By Monica J. Smith
New York—By the time Hurricane Sandy, the largest Atlantic hurricane ever recorded, was over, the storm had claimed an estimated 200 lives in seven countries, cost tens of billions of dollars through direct damages and business interruptions, and laid waste to hundreds of miles of coastline. In the United States, Sandy swept the east coast from Florida to Maine, traveling inland as far west as Michigan and Wisconsin.
New York City was hit particularly hard when the storm made landfall in the early morning of Oct. 29, with surging waters that flooded tunnels, subway lines and streets. A power outage left most of Manhattan, south of about 40th Street, dark for the better part of a week and crippled mass transit services throughout the region.
Some low-lying neighborhoods—the Rockaways, in Queens, and Coney Island and Red Hook, in Brooklyn—experienced widespread destruction from floods and fires. Staten Island, where floods initially claimed eight lives within an area of about eight blocks, had the highest density of storm-related mortalities in the country. Fuel shortages and lack of power at the majority of service stations in New York City, Long Island and New Jersey resulted in rationing and hours-long lines at the gas stations. The New Jersey coastline was badly battered, with mass devastation crippling coastal towns. Even two weeks after the storm, some areas in the outer boroughs, Long Island and New Jersey remained without power.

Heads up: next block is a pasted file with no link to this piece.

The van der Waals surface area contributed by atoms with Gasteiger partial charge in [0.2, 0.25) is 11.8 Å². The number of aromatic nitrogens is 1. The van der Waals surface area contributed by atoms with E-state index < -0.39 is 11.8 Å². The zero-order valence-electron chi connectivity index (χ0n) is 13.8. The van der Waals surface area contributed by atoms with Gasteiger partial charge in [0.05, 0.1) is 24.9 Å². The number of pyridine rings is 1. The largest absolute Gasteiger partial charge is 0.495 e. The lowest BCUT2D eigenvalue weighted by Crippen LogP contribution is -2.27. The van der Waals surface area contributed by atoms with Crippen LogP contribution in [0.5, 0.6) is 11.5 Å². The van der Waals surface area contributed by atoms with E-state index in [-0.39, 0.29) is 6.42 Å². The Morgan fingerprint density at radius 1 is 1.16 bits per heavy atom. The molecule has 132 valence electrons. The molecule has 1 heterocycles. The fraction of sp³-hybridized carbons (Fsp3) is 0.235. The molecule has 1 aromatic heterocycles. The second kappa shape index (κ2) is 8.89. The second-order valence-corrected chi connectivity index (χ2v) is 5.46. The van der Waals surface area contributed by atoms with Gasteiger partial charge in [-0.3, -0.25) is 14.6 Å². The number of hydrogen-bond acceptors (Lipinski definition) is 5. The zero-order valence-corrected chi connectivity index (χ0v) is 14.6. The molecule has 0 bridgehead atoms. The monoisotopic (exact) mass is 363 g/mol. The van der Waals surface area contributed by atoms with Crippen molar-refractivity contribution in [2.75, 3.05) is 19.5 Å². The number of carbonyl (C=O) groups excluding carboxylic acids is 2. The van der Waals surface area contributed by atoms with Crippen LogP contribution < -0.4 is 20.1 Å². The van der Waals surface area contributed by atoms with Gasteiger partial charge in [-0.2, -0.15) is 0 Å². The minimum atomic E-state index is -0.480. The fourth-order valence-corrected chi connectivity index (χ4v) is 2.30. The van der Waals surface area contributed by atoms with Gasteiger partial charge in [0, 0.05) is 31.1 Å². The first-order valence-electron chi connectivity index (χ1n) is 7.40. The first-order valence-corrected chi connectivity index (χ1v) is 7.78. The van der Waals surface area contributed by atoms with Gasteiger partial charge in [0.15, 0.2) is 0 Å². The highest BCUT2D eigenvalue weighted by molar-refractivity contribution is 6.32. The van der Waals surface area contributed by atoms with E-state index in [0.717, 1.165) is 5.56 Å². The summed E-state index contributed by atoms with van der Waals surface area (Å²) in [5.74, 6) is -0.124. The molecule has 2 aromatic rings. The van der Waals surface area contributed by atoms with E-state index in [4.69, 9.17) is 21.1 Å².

Hospitals and medical centers were not immune to the destruction. In New York City, five major medical centers—New York Downtown Hospital, Coney Island Hospital, Bellevue Hospital Center, Manhattan Veterans Affairs Medical Center and New York University (NYU) Langone Medical Center—moved their most vulnerable patients before the storm hit, and were forced to evacuate remaining patients to nearby centers when flooding and other storm-related damages forced them to close. New York Downtown Hospital quickly reopened and Coney Island Hospital offered limited services in the days after the storm. It is now partly functional, but the inpatient department and emergency room are still closed.
NYU Langone Medical Center Hit Hard
NYU Langone was able to get most of its ambulatory care centers and faculty group practices up and running less than a week after Sandy hit, but the medical center’s main campus, including its emergency department, laboratory testing services and blood bank are still closed.